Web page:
The suitability of an herbage based, semi-intensive finishing diet was tested in an indoor feeding trial with two beef cattle types. Castrated male and female (1:3) Angus and Herens suckler calves were weaned at the age of 10 months. They were raised by suckler cows which were exclusively fed grassland based forage. The basic finishing diet consisted of grass silage and hay which were mixed at a ratio of 3:1 on a dry matter basis. During the first three months, the supplementation of the basic ration was kept to a minimum. A supplemental energy-rich concentrate was used only during the final phase of finishing. This marked the moment of increased growth rates of +18 % compared to the pre-weaning growth period. On average, Angus and Herens yearlings attained growth rates of 1.1 kg and 0.9 kg/day, respectively. The post-weaning finishing markedly improved carcase conformation (meatiness). With respect to the finishing degree, 50 % of Angus and 13 % of Herens were judged overfat although carcase weight did not exceed 250 kg. In conclusion, the results support the suitability of the chosen finishing mode for both cattle types. However, feeding intensity should be reduced slightly when finishing Angus yearlings.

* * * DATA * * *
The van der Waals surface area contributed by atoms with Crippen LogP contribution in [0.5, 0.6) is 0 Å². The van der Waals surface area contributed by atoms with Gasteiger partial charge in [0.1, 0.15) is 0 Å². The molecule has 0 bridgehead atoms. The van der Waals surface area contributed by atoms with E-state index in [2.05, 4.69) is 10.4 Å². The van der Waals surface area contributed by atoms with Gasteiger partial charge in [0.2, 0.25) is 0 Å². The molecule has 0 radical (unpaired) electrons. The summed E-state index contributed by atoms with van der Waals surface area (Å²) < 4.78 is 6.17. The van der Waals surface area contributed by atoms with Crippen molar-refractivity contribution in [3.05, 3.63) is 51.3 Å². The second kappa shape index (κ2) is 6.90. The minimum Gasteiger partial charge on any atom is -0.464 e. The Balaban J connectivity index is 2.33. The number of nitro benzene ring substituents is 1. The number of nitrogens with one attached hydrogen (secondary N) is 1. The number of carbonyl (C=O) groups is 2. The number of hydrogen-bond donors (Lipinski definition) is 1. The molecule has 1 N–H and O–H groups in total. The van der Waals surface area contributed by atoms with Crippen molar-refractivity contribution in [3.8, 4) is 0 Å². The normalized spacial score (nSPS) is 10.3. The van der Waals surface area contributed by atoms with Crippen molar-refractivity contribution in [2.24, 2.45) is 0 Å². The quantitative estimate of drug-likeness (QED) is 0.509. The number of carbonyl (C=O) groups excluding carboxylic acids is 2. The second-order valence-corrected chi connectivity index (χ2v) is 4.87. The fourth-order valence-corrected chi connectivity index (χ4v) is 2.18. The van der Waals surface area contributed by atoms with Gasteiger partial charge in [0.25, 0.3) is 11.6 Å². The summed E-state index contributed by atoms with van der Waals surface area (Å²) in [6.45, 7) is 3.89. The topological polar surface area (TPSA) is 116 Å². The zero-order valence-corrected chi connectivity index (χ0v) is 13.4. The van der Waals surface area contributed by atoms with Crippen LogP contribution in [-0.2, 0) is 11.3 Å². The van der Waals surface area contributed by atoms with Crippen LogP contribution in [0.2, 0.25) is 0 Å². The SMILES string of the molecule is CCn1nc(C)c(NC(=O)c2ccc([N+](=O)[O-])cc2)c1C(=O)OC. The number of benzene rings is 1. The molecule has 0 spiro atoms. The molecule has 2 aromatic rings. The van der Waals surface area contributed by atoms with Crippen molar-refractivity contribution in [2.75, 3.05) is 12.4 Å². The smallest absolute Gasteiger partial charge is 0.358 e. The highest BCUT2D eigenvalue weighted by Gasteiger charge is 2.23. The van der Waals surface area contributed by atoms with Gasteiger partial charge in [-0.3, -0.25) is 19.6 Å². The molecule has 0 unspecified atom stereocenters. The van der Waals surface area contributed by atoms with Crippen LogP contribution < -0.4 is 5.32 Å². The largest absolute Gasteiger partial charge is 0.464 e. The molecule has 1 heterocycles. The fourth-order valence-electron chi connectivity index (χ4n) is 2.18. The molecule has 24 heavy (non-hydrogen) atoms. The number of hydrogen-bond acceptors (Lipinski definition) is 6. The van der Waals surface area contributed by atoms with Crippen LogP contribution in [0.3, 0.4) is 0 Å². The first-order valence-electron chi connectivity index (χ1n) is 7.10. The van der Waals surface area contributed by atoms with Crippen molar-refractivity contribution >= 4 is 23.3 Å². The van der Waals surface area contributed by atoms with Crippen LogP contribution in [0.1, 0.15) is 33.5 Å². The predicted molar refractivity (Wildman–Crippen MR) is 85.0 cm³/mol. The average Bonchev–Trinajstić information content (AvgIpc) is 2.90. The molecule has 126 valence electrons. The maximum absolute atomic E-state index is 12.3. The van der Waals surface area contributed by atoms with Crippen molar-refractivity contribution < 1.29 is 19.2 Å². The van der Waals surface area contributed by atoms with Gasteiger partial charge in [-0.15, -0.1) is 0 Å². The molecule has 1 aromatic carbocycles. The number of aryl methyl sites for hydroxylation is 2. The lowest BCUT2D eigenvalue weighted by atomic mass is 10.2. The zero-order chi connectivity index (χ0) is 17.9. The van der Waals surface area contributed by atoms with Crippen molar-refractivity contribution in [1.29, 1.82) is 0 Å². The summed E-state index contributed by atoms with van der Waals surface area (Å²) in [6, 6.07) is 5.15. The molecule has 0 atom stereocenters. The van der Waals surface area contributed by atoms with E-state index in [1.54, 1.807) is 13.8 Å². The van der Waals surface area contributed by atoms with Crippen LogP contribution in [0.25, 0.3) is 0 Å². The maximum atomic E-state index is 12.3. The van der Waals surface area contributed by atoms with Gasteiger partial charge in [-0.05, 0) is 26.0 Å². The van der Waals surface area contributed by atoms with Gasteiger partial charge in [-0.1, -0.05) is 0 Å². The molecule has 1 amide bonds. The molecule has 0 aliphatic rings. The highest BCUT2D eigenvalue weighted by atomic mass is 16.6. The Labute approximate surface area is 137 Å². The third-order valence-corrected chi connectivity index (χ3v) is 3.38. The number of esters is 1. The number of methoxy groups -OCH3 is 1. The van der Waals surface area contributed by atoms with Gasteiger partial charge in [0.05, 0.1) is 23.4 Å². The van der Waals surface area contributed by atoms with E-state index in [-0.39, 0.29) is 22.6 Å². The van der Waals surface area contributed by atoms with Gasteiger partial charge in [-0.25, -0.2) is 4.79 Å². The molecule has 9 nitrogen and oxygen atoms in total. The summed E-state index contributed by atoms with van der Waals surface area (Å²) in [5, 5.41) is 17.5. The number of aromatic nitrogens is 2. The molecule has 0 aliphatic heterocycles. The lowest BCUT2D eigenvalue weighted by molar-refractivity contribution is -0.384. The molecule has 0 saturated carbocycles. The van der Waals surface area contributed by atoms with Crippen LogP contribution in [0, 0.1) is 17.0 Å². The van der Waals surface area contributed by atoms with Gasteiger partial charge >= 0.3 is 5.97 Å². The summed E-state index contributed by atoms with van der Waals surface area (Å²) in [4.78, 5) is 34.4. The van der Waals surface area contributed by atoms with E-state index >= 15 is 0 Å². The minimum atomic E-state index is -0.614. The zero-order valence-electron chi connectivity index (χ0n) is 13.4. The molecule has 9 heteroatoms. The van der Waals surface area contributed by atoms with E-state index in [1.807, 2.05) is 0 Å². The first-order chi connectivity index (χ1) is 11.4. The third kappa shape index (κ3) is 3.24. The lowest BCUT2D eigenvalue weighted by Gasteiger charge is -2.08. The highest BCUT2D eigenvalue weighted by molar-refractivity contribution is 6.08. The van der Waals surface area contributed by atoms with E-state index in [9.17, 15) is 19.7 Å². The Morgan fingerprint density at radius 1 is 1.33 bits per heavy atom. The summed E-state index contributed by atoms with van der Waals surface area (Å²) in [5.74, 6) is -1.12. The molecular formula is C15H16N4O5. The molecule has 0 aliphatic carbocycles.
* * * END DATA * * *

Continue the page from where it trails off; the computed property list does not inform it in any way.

Stable climate has an important impact on the respiratory health of horses. In a study on indoor climate quality, three different ventilation systems were tested.
Although milk-production oriented (MPO) cow breeds have also become established in the mountain region, farms with the dual-purpose ‘Original Simmental’ breed are proving to be economically viable, with lower costs and higher direct payments making up for lower revenues from milk.
High milk yields before drying-off increase the risk of udder infections during the dry period. An online survey highlights what drying-off methods are currently used and how farmers rate the ‘incomplete milking’ approach for reducing milk yield.